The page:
This way, we will run it one time from Lambda… but to run this Lambda function in an automated manner, we will create a rule in EventBridge to run it once a day so if there are new IPs from Cloudflare… it’s going to be added to our bucket policy automatically once a day.

Your domain name needs to be served by CloudFlare. If don’t have a domain name you can register one directly in CloudFlare.

If you have a domain that is not served by CloudFlare, you can “Add Site” in CloudFlare, then in your current registrar, you need to point the nameservers to the ones CloudFlare will provide. it might take a few minutes for the domain to be imported into Cloudflare.

Once your domain is ready in CloudFlare, we can head to s3 and name a bucket as your domain is going to look at the end.


Activate the Static website hosting in your bucket.

Properties section »


For now, we are not going to use the lambda yet and check if our s3 bucket is working with static website enabled.

Create the bucket policy, Permissions tab »

Add the policy :

    "Version": "2012-10-17",
    "Statement": [
            "Sid": "PublicReadForGetBucketObjects",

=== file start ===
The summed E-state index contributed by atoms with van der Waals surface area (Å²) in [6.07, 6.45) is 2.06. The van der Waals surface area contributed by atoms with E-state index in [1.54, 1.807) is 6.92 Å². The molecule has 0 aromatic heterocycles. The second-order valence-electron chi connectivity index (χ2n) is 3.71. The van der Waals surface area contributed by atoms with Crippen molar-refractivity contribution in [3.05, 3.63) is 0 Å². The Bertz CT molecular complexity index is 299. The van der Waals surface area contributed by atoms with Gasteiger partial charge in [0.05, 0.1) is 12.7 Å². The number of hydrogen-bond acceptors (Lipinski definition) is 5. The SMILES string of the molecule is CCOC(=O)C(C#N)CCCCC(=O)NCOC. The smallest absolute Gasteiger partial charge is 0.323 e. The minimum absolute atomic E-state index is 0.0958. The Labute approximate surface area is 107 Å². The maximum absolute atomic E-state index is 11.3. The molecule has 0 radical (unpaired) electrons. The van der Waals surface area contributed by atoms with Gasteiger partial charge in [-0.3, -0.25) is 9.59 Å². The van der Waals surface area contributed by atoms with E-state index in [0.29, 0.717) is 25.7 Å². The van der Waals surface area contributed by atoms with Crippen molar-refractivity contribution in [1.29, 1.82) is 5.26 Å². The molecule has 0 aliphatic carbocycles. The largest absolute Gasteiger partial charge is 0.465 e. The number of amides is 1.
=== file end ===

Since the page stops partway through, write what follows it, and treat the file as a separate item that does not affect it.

"Effect": "Allow",
            "Principal": "*",
            "Action": "s3:GetObject",
            "Resource": "arn:aws:s3:::YOUR_BUCKET/*"

Go back to the object section, and upload some static files, you can also use this static website if you don’t know what to put there.

Example static website

Then go back to Properties tab, at the bottom, you will find the link of your website.


If you click on it, you should see your website hosted in AWS S3!

Copy this link, head to Cloudflare, go to DNS and add a CNAME record.

Set the root or subdomain of your choice, and paste the website link without the http:// part.


Save, and then check the entry you have created. Your website should be served by CloudFlare and hosted on AWS!

Bonus section : Create a lambda function to pull automatically the CloudFlare IPs

As I said before, we could make this a bit more secure and avoid having your S3 bucket open on the internet.

Let’s head to Lambda in AWS.

Create a function from scratch, Engine should be the latest one from Python.

Here is the lambda function to paste :

import boto3
import json
import urllib3
import os

def lambda_handler(event, context):
    # CloudFlare connection
    http = urllib3.PoolManager()
    r = http.request('GET', 'https://api.cloudflare.com/client/v4/ips')